Monday, January 30, 2023

By Gini Raineycookbook_junkie[1]

In Texas right now, we are experiencing full blown spring!  And, in Tyler we are in the middle of the Azalea Trails Festival season.  Unfortunately, as in the case of many other years, someone forgot to tell good old Mother Nature the dates for the Festival, so she started the season a little too early and most of the blooms are no longer showing their brilliant colors, but rather are beginning to look a bit worn out and drab.  At least that would be the case for our azaleas.  However, there is still one more promise of beautiful blooms left for our yard when the Granny Smith apple tree will get all loaded up with the blossoms that will provide all the neighborhood squirrels with their annual dose of fruit during the summer.

My apple tree, a gift from two of my grandchildren 16 years ago, was planted, begrudgingly, in the front yard by my husband when we moved to our current home.  Just the same, this tree holds a great deal of meaning for me.  First and foremost, it was a gift from Ashleigh and Dylan, and secondly, it reminds me of the apple trees that surrounded the house where I grew up in Minnesota.

Those apple trees would bloom every year around Mothers’ Day, and being the creative youngster that I was, a bunch of the blossoms would be crafted into a corsage for my mom to wear to church.  My mom must have been a saint, because after I cut several small branches from the trees, I would wrap the stems in wet Kleenex and tin foil, and my mom, with the front of her dress damp and sagging, would wear her corsage to church with as much pride as a mom could muster!

Speaking of my mom, if you were to line up all the cooks in my family – living and/or dead – from the best to the worst, I’m afraid my mom would not have come in first!  It’s not that she was a bad cook, but there’s a book in my collection “The Gallery of Regrettable Food” by James Lileks that almost seems to showcase a lot of her recipes.  This book that was foodpublished in 2001 by Crown Publishers, comes with the disclaimer “This is not a cookbook.  You’ll find no tongue-tempting treats within…No, The Gallery of Regrettable Food is a public service.”  It is filled with “generous portions of hilarity and ghastly pictures from retro cookbooks, a lot of them I recognize from my mother’s collection.

One chapter delves into the mysteries of Jell-o in all shapes and forms.  In our house, Saturday was generally not complete unless my mom was in the kitchen whipping up a congealed (enough said) salad for lunch on Sunday.  I can remember her grating carrots, chopping walnuts, celery, and god knows what else, combining all of it with lemon Jell-o and pouring it into a mold with so much pride.  All I know about those salads is, as a kid, I hated them.  Once you had a bite of it in your mouth, it took FOREVER to chew up whatever solids were in them after the Jell-o melted away.  And, of course, in those days you had to clean your plate if you wanted to go back outside to play.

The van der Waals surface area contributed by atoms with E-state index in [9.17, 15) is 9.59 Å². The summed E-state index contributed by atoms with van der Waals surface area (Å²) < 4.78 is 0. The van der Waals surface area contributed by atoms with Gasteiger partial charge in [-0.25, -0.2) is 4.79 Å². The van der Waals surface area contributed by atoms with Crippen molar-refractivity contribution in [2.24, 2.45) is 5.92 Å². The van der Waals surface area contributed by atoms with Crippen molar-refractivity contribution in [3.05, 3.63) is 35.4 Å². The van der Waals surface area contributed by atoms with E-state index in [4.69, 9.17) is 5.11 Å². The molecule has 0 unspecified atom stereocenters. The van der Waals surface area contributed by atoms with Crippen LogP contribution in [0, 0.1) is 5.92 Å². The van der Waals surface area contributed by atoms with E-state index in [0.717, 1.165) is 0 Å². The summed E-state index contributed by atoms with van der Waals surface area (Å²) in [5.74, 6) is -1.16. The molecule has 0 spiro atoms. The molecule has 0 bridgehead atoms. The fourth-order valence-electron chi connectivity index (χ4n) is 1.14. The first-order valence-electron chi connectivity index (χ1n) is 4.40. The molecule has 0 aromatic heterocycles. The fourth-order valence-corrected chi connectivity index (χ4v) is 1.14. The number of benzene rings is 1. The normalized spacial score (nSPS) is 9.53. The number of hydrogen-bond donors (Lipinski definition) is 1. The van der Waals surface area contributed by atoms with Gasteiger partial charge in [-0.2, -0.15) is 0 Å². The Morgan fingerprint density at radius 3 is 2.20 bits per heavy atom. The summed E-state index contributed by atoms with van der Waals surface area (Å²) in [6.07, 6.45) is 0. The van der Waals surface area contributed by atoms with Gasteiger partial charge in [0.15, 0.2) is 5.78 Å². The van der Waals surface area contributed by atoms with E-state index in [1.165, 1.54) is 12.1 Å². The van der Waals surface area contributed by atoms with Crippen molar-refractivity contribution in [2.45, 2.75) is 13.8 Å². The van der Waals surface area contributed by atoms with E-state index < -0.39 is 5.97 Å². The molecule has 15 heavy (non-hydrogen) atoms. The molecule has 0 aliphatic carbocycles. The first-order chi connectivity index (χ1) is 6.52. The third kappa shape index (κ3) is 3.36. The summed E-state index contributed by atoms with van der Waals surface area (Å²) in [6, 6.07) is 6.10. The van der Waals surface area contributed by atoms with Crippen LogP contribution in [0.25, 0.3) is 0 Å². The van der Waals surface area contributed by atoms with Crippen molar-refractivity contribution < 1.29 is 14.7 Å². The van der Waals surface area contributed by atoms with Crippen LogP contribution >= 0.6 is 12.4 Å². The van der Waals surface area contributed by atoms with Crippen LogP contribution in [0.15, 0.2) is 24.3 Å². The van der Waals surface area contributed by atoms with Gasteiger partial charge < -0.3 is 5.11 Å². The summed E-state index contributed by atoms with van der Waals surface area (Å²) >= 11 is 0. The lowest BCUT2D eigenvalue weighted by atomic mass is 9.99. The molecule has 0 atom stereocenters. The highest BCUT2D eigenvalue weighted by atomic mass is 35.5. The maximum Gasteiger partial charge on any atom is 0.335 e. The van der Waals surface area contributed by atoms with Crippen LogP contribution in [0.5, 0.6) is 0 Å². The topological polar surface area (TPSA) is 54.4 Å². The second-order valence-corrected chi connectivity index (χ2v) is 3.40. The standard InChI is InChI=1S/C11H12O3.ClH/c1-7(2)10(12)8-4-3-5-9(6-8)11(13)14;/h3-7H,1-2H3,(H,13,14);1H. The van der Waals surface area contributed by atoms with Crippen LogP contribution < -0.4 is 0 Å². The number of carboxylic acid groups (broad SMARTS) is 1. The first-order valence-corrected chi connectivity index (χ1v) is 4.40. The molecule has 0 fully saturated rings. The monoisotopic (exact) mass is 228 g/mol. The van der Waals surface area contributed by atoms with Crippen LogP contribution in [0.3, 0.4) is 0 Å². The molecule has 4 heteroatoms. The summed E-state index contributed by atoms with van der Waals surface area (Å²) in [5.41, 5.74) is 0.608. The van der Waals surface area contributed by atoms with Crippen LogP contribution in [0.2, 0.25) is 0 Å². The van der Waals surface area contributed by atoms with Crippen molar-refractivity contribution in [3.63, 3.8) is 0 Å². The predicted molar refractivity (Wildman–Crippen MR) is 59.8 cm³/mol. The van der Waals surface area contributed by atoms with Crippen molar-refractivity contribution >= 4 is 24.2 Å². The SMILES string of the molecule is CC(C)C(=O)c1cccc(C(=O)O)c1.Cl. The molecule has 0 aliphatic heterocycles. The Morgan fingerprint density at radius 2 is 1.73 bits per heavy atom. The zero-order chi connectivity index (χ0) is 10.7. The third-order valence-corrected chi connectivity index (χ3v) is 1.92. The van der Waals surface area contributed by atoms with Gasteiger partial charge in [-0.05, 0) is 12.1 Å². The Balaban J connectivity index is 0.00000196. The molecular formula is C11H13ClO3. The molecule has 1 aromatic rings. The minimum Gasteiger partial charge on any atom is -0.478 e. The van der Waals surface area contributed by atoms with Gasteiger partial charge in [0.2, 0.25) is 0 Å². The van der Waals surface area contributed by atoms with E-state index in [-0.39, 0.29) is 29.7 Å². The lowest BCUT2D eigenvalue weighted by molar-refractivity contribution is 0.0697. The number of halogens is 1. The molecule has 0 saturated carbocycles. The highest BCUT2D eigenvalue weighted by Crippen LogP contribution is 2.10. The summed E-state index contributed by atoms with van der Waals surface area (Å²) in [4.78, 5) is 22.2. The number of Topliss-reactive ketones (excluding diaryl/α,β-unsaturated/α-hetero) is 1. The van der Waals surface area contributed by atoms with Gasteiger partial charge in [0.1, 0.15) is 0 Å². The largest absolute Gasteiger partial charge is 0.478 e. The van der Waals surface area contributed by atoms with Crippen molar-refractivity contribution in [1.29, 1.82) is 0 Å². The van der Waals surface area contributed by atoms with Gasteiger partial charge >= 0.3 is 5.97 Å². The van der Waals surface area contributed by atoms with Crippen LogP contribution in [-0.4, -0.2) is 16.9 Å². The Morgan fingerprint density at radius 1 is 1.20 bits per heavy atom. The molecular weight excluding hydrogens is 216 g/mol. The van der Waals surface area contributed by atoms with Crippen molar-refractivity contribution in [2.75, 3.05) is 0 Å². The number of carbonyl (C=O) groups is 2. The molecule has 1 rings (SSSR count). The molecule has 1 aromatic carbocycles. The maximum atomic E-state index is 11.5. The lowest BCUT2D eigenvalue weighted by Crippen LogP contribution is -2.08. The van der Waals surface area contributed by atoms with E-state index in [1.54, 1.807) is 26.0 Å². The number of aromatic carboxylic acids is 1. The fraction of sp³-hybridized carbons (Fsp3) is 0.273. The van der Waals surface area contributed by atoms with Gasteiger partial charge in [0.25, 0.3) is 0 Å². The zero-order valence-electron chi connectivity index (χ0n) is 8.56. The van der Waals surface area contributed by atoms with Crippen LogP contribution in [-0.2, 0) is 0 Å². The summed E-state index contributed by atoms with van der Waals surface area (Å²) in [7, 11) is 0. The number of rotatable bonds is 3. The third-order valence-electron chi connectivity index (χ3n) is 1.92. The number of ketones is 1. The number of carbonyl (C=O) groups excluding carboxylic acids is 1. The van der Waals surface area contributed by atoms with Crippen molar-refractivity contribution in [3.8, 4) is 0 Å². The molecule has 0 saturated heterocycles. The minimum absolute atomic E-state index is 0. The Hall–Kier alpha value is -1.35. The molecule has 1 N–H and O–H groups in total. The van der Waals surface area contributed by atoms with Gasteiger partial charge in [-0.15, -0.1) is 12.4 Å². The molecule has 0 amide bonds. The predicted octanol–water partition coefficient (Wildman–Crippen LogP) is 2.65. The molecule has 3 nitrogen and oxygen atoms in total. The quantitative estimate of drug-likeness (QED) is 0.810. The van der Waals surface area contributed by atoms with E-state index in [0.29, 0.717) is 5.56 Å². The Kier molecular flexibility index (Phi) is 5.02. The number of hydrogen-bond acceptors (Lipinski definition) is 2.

I don’t know if it is because of those memories that we don’t use much Jell-o in our house,  but about the only time we make it is if somebody has a bit of a stomach virus and that’s about it.  However, there is a recipe that my mother-in-law uses Jell-o in that really is pretty good.  We call it (are you ready for this?) Grandmother’s Pink Salad.  Ta-Da!  She takes a pint of small curd cottage cheese and sprinkles a package of dry raspberry, cherry, or strawberry Jell-o on top and then folds in a small can of crushed pineapple (drained) and a small carton of Cool Whip and refrigerates it before serving.  And, here’s some good news for those of my readers who have indicated a dislike for cottage cheese; you can make it without the curd and it is just as good!  It really has a great taste and texture, but not the ubiquitous look of the wiggly, molded salad with an assortment of floating vegetables in it like those I grew up with.  And, talk about easy and yummy!  Yup!  Now scoot to the kitchen!  You know you want some!

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